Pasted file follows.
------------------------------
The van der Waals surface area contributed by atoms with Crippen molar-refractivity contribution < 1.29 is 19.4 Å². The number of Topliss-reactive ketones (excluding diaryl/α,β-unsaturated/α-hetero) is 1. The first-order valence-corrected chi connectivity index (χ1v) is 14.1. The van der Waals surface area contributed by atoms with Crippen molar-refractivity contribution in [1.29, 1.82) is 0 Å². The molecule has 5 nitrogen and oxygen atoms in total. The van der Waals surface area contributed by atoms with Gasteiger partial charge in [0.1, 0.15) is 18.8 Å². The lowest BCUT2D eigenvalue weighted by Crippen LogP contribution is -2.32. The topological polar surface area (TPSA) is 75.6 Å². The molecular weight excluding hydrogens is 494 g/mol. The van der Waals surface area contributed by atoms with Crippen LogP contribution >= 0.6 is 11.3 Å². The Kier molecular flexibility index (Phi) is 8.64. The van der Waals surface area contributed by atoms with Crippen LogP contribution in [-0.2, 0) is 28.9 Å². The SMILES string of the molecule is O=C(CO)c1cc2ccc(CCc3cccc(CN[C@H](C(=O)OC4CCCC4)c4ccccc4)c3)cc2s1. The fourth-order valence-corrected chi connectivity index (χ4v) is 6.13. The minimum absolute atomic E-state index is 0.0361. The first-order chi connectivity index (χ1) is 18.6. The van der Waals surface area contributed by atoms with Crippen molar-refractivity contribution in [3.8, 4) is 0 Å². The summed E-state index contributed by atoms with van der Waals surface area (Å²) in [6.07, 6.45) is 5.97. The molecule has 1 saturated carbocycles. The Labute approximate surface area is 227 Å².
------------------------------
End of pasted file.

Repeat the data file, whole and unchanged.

The van der Waals surface area contributed by atoms with Crippen molar-refractivity contribution < 1.29 is 19.4 Å². The number of Topliss-reactive ketones (excluding diaryl/α,β-unsaturated/α-hetero) is 1. The first-order valence-corrected chi connectivity index (χ1v) is 14.1. The van der Waals surface area contributed by atoms with Crippen molar-refractivity contribution in [1.29, 1.82) is 0 Å². The molecule has 5 nitrogen and oxygen atoms in total. The van der Waals surface area contributed by atoms with Gasteiger partial charge in [0.1, 0.15) is 18.8 Å². The lowest BCUT2D eigenvalue weighted by Crippen LogP contribution is -2.32. The topological polar surface area (TPSA) is 75.6 Å². The molecular weight excluding hydrogens is 494 g/mol. The van der Waals surface area contributed by atoms with Crippen LogP contribution >= 0.6 is 11.3 Å². The Kier molecular flexibility index (Phi) is 8.64. The van der Waals surface area contributed by atoms with Crippen LogP contribution in [-0.2, 0) is 28.9 Å². The SMILES string of the molecule is O=C(CO)c1cc2ccc(CCc3cccc(CN[C@H](C(=O)OC4CCCC4)c4ccccc4)c3)cc2s1. The fourth-order valence-corrected chi connectivity index (χ4v) is 6.13. The minimum absolute atomic E-state index is 0.0361. The first-order chi connectivity index (χ1) is 18.6. The van der Waals surface area contributed by atoms with Crippen molar-refractivity contribution in [3.8, 4) is 0 Å². The summed E-state index contributed by atoms with van der Waals surface area (Å²) in [6.07, 6.45) is 5.97. The molecule has 1 saturated carbocycles. The Labute approximate surface area is 227 Å².